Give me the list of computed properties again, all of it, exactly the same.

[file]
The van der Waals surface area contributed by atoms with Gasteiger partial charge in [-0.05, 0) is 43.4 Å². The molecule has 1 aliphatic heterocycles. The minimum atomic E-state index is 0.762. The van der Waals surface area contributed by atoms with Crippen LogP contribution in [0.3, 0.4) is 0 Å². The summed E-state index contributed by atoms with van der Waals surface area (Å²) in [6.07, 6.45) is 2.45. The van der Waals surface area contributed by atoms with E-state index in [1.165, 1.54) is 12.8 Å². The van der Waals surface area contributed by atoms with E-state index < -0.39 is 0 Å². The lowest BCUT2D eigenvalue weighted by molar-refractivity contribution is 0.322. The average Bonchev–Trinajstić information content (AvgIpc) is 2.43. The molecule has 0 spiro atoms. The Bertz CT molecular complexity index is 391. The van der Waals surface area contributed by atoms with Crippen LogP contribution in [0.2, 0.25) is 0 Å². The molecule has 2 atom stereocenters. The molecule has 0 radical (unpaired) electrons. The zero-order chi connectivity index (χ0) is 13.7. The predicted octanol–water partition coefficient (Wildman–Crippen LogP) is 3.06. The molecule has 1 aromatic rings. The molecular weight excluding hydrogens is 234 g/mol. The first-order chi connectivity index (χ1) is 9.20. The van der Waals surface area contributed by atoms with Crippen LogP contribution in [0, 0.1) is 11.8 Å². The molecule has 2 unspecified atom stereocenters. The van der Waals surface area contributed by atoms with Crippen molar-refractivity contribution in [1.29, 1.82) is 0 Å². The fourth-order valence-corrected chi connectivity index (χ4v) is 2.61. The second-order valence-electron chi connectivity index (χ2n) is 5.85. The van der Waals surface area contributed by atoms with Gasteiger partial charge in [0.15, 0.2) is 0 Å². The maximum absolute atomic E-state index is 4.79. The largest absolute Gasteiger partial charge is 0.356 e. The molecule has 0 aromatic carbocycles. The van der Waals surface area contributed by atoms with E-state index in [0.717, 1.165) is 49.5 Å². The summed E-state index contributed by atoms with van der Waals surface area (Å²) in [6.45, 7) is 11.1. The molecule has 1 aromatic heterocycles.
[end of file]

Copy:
The van der Waals surface area contributed by atoms with Gasteiger partial charge in [-0.05, 0) is 43.4 Å². The molecule has 1 aliphatic heterocycles. The minimum atomic E-state index is 0.762. The van der Waals surface area contributed by atoms with Crippen LogP contribution in [0.3, 0.4) is 0 Å². The summed E-state index contributed by atoms with van der Waals surface area (Å²) in [6.07, 6.45) is 2.45. The van der Waals surface area contributed by atoms with E-state index in [1.165, 1.54) is 12.8 Å². The van der Waals surface area contributed by atoms with E-state index < -0.39 is 0 Å². The lowest BCUT2D eigenvalue weighted by molar-refractivity contribution is 0.322. The average Bonchev–Trinajstić information content (AvgIpc) is 2.43. The molecule has 0 spiro atoms. The Bertz CT molecular complexity index is 391. The van der Waals surface area contributed by atoms with Crippen LogP contribution in [0.2, 0.25) is 0 Å². The molecule has 2 atom stereocenters. The molecule has 0 radical (unpaired) electrons. The zero-order chi connectivity index (χ0) is 13.7. The predicted octanol–water partition coefficient (Wildman–Crippen LogP) is 3.06. The molecule has 1 aromatic rings. The molecular weight excluding hydrogens is 234 g/mol. The first-order chi connectivity index (χ1) is 9.20. The van der Waals surface area contributed by atoms with Crippen LogP contribution in [0, 0.1) is 11.8 Å². The molecule has 2 unspecified atom stereocenters. The van der Waals surface area contributed by atoms with Crippen molar-refractivity contribution in [1.29, 1.82) is 0 Å². The fourth-order valence-corrected chi connectivity index (χ4v) is 2.61. The second-order valence-electron chi connectivity index (χ2n) is 5.85. The van der Waals surface area contributed by atoms with Gasteiger partial charge in [0.15, 0.2) is 0 Å². The maximum absolute atomic E-state index is 4.79. The largest absolute Gasteiger partial charge is 0.356 e. The molecule has 0 aromatic carbocycles. The van der Waals surface area contributed by atoms with E-state index in [0.717, 1.165) is 49.5 Å². The summed E-state index contributed by atoms with van der Waals surface area (Å²) in [6.45, 7) is 11.1. The molecule has 1 aromatic heterocycles.